The well known Norton transformer feedback amplifier uses a common base amplifier with transformer feedback from the collector to the emitter. The transformer turns ratios are selected to set the gain and match the output to the load. The resultant amplifier has very low phase noise but low reverse isolation. For use as a buffer for a frequency source an amplifier with somewhat higher reverse isolation is desirable. Conventional common base amplifiers with series resistive feedback have significantly higher reverse isolation but suffer from input distortion and, if high impedance collector loads are used, output distortion due to output capacitance nonlinearity becomes apparent.One solution is to use a common emitter amplifier with series transformer feedback in the emitter circuit. However a resistor in series with the emitter is then required to match the output impedance to the load. The resultant amplifier has a reverse isolation comparable to that of a series resistive feedback common base stage with lower nonlinearity and noise. The reverse isolation for a low gain amplifier is largely determined by the hfe of the transistor at the operating frequency so the ft of the transistor should be significantly higher than the input frequency to avoid degrading the reverse isolation. Typically a reverse isolation of 40dB or so is readily achieved. A typical amplifier of this type is depicted below.
In this example the dc collector current of the RF transistor is stabilised by the pnp transistor which senses the voltage drop across R and compares it with the ~1V reference formed by the difference between the LED forward voltage drop and the Vbe of pnp transistor. The RF gain is largely determined by the transformer output to emitter turns ratio (voltage gain ~ n/2) whilst the resistor in series with the emitter is selected to set the output impedance. The amplifier works best when the gain is small (<10dB or so). For isolation amplifier applications one can cascade several such low gain amplifiers to achieve the required reverse isolation as long as sufficient care is taken to minimise coupling via the power supply. With a suitable RF transistor output levels of +27dBm or more can be achieved if the dc collector current is high enough. Since some of the output current us supplied by the emitter circuit and the feedback is effective in reducing distortion the dc collector current can actually be a little smaller than the peak RF load current without significantly increasing the distortion.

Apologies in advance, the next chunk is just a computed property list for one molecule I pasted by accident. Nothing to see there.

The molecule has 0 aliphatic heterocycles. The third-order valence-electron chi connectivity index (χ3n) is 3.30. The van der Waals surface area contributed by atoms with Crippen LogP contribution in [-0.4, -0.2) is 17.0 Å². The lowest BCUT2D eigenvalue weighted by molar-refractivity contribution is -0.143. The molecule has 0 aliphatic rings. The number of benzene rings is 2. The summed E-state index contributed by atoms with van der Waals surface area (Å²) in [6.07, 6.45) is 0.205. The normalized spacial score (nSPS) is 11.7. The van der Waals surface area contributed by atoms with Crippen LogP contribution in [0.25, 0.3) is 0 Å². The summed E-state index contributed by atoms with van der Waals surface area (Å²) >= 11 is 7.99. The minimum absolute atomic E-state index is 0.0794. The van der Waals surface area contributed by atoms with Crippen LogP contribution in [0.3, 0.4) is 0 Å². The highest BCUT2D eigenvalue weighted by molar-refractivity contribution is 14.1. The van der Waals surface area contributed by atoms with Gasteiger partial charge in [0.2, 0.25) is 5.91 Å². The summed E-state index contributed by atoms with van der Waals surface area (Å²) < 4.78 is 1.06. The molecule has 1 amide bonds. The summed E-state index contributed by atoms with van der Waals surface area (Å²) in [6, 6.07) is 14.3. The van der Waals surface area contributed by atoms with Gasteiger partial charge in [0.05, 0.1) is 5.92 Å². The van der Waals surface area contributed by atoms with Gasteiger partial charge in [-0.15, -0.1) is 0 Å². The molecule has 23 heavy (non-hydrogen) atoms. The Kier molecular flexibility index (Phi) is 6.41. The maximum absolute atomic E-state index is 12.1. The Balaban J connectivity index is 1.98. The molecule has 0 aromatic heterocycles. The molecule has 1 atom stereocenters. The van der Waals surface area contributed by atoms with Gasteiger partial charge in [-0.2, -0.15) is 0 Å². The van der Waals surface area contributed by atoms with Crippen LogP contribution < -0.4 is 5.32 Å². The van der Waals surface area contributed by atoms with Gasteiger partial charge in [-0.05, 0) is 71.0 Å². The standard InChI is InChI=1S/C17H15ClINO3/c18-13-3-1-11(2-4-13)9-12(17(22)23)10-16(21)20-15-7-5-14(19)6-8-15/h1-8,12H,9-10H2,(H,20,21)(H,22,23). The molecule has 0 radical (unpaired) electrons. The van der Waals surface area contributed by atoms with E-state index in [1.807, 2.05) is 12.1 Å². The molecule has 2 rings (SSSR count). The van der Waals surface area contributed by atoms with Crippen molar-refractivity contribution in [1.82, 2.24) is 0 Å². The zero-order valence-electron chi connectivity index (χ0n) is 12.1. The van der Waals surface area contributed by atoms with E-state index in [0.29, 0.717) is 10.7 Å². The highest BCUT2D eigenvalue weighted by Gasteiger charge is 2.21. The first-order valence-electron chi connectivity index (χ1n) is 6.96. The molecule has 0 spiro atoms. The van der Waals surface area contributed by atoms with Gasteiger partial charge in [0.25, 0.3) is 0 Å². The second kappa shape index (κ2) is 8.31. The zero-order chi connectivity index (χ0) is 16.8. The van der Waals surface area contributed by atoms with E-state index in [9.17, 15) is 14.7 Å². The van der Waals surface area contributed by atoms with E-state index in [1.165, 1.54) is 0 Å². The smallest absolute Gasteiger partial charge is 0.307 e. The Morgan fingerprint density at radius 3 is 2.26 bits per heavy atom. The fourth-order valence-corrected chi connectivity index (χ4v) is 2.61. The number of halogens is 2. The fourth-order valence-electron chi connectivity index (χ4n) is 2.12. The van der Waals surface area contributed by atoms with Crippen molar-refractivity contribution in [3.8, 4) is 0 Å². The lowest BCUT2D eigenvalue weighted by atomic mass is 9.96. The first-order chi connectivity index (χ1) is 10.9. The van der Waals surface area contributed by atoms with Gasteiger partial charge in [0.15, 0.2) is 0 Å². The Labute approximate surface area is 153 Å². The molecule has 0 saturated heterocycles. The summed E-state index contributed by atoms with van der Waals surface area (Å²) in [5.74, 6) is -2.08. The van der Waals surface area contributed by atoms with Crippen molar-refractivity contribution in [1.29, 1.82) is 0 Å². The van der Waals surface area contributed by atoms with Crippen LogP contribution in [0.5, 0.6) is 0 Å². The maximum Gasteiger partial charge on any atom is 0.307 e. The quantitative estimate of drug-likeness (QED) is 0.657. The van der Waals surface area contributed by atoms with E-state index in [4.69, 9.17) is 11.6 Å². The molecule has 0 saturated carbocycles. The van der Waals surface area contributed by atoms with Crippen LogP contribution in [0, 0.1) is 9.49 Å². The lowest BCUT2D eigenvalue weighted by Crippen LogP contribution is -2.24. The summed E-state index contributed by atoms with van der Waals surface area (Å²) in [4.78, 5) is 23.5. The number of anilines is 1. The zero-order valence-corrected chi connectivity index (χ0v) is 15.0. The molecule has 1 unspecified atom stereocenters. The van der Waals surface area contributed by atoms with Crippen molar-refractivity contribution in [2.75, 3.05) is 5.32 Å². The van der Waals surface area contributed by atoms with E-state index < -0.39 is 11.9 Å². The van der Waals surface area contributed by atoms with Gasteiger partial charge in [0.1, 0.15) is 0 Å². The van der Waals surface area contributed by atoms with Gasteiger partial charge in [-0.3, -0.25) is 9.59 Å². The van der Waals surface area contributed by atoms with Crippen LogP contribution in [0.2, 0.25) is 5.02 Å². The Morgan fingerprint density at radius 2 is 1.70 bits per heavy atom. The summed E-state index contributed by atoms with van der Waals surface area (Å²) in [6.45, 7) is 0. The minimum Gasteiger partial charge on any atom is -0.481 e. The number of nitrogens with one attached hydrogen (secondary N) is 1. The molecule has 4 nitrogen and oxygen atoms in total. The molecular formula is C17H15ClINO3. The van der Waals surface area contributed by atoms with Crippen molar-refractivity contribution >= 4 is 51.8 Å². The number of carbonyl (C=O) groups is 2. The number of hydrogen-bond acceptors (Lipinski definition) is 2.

The input impedance can be set to 50 ohms by shunting the input with a low value (~50 ohm) resistor. A better input match is achieved at high frequencies if a bridged T-coil circuit is used between the source, the RF transistor base and the input terminating resistor. This also has the effect of increasing the circuit bandwidth, however it doesnt improve the high frequency reverse isolation. The high frequency output match can be improved by shunting the output with a capacitor. In the circuit shown below a bridged T-coil network is used to improve the input match whilst a shunt capacitor improves the output match.
If one substitutes a Sziklai pair for the RF transistor the distortion performance can be significantly improved along with the reverse isolation. However in order to ensure that the Sziklai pair doesnt oscillate the input device should have a significantly higher ft that the output device. Since the input transistor of the Sziklai pair has a relatively low dc base current a simpler biasing scheme like that depicted in the example shown below can be used. Simulation indicates that at the output IP2 ~ +80dBm and IP3 ~ +50dBm may be possible for the circuit shown.